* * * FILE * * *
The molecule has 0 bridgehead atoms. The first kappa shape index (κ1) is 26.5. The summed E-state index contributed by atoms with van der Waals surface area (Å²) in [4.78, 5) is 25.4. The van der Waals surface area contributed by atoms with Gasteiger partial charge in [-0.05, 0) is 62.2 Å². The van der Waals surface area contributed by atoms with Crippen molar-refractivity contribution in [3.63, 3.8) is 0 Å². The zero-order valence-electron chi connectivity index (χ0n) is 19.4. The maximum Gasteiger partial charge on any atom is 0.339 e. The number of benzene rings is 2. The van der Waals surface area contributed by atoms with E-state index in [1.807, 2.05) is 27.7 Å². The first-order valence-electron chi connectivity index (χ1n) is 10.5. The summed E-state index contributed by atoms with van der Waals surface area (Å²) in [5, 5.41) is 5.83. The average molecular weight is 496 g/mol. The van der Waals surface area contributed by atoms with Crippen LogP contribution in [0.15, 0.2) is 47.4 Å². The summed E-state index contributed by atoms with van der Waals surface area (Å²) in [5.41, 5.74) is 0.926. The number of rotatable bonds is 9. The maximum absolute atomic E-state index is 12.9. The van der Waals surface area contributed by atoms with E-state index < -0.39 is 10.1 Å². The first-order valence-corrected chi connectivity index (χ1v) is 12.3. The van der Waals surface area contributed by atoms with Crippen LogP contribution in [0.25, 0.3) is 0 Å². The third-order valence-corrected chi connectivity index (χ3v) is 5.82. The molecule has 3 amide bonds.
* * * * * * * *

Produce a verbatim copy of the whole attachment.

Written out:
The molecule has 0 bridgehead atoms. The first kappa shape index (κ1) is 26.5. The summed E-state index contributed by atoms with van der Waals surface area (Å²) in [4.78, 5) is 25.4. The van der Waals surface area contributed by atoms with Gasteiger partial charge in [-0.05, 0) is 62.2 Å². The van der Waals surface area contributed by atoms with Crippen molar-refractivity contribution in [3.63, 3.8) is 0 Å². The zero-order valence-electron chi connectivity index (χ0n) is 19.4. The maximum Gasteiger partial charge on any atom is 0.339 e. The number of benzene rings is 2. The van der Waals surface area contributed by atoms with E-state index in [1.807, 2.05) is 27.7 Å². The first-order valence-electron chi connectivity index (χ1n) is 10.5. The summed E-state index contributed by atoms with van der Waals surface area (Å²) in [5, 5.41) is 5.83. The average molecular weight is 496 g/mol. The van der Waals surface area contributed by atoms with Crippen LogP contribution in [0.15, 0.2) is 47.4 Å². The summed E-state index contributed by atoms with van der Waals surface area (Å²) in [5.41, 5.74) is 0.926. The number of rotatable bonds is 9. The maximum absolute atomic E-state index is 12.9. The van der Waals surface area contributed by atoms with E-state index < -0.39 is 10.1 Å². The first-order valence-corrected chi connectivity index (χ1v) is 12.3. The van der Waals surface area contributed by atoms with Crippen LogP contribution in [0.25, 0.3) is 0 Å². The third-order valence-corrected chi connectivity index (χ3v) is 5.82. The molecule has 3 amide bonds.